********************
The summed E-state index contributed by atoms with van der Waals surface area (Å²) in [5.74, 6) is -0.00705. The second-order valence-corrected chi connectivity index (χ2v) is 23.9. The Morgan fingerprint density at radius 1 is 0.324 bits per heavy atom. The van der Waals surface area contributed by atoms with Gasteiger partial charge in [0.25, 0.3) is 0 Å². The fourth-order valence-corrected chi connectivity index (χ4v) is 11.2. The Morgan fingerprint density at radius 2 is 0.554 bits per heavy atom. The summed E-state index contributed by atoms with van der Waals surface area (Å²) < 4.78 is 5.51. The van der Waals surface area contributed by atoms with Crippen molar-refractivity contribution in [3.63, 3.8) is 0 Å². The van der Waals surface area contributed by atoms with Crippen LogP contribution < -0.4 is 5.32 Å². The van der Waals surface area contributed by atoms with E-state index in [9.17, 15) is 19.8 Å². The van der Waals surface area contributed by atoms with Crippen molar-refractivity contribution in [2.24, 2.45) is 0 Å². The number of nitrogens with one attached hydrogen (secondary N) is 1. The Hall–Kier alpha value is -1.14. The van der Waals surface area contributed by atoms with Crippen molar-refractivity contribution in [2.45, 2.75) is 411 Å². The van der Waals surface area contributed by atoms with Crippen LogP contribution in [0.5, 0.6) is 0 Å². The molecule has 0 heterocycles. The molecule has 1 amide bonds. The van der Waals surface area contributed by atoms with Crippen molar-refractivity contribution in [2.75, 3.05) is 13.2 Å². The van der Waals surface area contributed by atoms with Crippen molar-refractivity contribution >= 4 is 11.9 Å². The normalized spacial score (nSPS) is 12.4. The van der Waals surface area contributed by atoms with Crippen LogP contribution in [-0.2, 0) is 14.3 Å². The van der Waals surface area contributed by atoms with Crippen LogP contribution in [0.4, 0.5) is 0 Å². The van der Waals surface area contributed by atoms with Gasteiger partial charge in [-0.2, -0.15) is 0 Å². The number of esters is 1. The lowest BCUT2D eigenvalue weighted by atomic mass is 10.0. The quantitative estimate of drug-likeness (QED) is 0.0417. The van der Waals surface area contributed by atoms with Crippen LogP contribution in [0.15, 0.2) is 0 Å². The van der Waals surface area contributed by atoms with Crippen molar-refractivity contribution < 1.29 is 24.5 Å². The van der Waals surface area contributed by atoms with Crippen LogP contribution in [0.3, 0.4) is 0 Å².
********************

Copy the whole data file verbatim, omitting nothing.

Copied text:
The summed E-state index contributed by atoms with van der Waals surface area (Å²) in [5.74, 6) is -0.00705. The second-order valence-corrected chi connectivity index (χ2v) is 23.9. The Morgan fingerprint density at radius 1 is 0.324 bits per heavy atom. The van der Waals surface area contributed by atoms with Gasteiger partial charge in [0.25, 0.3) is 0 Å². The fourth-order valence-corrected chi connectivity index (χ4v) is 11.2. The Morgan fingerprint density at radius 2 is 0.554 bits per heavy atom. The summed E-state index contributed by atoms with van der Waals surface area (Å²) < 4.78 is 5.51. The van der Waals surface area contributed by atoms with Crippen molar-refractivity contribution in [3.63, 3.8) is 0 Å². The van der Waals surface area contributed by atoms with Crippen LogP contribution < -0.4 is 5.32 Å². The van der Waals surface area contributed by atoms with E-state index in [9.17, 15) is 19.8 Å². The van der Waals surface area contributed by atoms with Crippen molar-refractivity contribution in [2.24, 2.45) is 0 Å². The number of nitrogens with one attached hydrogen (secondary N) is 1. The Hall–Kier alpha value is -1.14. The van der Waals surface area contributed by atoms with Crippen molar-refractivity contribution in [2.45, 2.75) is 411 Å². The van der Waals surface area contributed by atoms with Crippen LogP contribution in [0.5, 0.6) is 0 Å². The molecule has 0 heterocycles. The molecule has 1 amide bonds. The van der Waals surface area contributed by atoms with Crippen molar-refractivity contribution in [2.75, 3.05) is 13.2 Å². The van der Waals surface area contributed by atoms with Crippen molar-refractivity contribution >= 4 is 11.9 Å². The normalized spacial score (nSPS) is 12.4. The van der Waals surface area contributed by atoms with Crippen LogP contribution in [-0.2, 0) is 14.3 Å². The van der Waals surface area contributed by atoms with Crippen LogP contribution in [0.4, 0.5) is 0 Å². The van der Waals surface area contributed by atoms with Gasteiger partial charge in [-0.2, -0.15) is 0 Å². The number of esters is 1. The lowest BCUT2D eigenvalue weighted by atomic mass is 10.0. The quantitative estimate of drug-likeness (QED) is 0.0417. The van der Waals surface area contributed by atoms with Crippen LogP contribution in [0.15, 0.2) is 0 Å². The van der Waals surface area contributed by atoms with Crippen molar-refractivity contribution < 1.29 is 24.5 Å². The van der Waals surface area contributed by atoms with Crippen LogP contribution in [0.3, 0.4) is 0 Å².